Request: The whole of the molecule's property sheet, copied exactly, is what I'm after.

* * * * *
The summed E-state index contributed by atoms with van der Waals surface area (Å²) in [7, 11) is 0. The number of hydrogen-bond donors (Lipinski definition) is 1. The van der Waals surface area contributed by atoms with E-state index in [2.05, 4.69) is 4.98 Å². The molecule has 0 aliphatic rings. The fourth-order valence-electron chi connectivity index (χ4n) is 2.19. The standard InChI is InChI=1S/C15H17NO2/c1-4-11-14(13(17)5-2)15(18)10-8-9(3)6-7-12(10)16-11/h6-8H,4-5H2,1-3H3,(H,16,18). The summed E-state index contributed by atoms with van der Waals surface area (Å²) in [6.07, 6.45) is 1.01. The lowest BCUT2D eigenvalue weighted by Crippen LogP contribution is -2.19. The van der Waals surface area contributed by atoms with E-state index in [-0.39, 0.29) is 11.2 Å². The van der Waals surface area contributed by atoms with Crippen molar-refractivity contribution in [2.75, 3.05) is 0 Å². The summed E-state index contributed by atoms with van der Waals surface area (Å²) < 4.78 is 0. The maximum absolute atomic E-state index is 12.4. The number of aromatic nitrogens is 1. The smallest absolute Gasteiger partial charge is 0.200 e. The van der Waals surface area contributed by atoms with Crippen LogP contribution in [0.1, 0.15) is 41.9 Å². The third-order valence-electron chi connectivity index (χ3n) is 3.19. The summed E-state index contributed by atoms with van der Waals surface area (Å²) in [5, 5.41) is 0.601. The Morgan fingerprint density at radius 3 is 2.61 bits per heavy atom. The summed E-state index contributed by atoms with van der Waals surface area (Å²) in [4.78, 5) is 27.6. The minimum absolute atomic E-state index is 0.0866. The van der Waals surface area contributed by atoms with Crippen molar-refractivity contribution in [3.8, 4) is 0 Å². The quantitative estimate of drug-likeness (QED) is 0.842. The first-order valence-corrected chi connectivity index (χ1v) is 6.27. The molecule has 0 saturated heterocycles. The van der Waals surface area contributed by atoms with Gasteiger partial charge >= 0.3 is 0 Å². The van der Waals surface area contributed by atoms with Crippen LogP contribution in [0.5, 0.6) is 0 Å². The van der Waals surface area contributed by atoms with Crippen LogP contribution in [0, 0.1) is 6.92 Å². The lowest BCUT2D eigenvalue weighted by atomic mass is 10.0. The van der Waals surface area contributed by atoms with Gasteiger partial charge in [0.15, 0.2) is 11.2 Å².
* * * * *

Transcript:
The summed E-state index contributed by atoms with van der Waals surface area (Å²) in [7, 11) is 0. The number of hydrogen-bond donors (Lipinski definition) is 1. The van der Waals surface area contributed by atoms with E-state index in [2.05, 4.69) is 4.98 Å². The molecule has 0 aliphatic rings. The fourth-order valence-electron chi connectivity index (χ4n) is 2.19. The standard InChI is InChI=1S/C15H17NO2/c1-4-11-14(13(17)5-2)15(18)10-8-9(3)6-7-12(10)16-11/h6-8H,4-5H2,1-3H3,(H,16,18). The summed E-state index contributed by atoms with van der Waals surface area (Å²) in [6.07, 6.45) is 1.01. The lowest BCUT2D eigenvalue weighted by Crippen LogP contribution is -2.19. The van der Waals surface area contributed by atoms with E-state index in [-0.39, 0.29) is 11.2 Å². The van der Waals surface area contributed by atoms with Crippen molar-refractivity contribution in [2.75, 3.05) is 0 Å². The summed E-state index contributed by atoms with van der Waals surface area (Å²) < 4.78 is 0. The maximum absolute atomic E-state index is 12.4. The number of aromatic nitrogens is 1. The smallest absolute Gasteiger partial charge is 0.200 e. The van der Waals surface area contributed by atoms with Crippen LogP contribution in [0.1, 0.15) is 41.9 Å². The third-order valence-electron chi connectivity index (χ3n) is 3.19. The summed E-state index contributed by atoms with van der Waals surface area (Å²) in [5, 5.41) is 0.601. The Morgan fingerprint density at radius 3 is 2.61 bits per heavy atom. The summed E-state index contributed by atoms with van der Waals surface area (Å²) in [4.78, 5) is 27.6. The minimum absolute atomic E-state index is 0.0866. The van der Waals surface area contributed by atoms with Crippen molar-refractivity contribution in [3.8, 4) is 0 Å². The quantitative estimate of drug-likeness (QED) is 0.842. The first-order valence-corrected chi connectivity index (χ1v) is 6.27. The molecule has 0 saturated heterocycles. The van der Waals surface area contributed by atoms with Gasteiger partial charge >= 0.3 is 0 Å². The van der Waals surface area contributed by atoms with Crippen LogP contribution in [0.5, 0.6) is 0 Å². The van der Waals surface area contributed by atoms with Crippen LogP contribution in [0, 0.1) is 6.92 Å². The lowest BCUT2D eigenvalue weighted by atomic mass is 10.0. The van der Waals surface area contributed by atoms with Gasteiger partial charge in [0.15, 0.2) is 11.2 Å².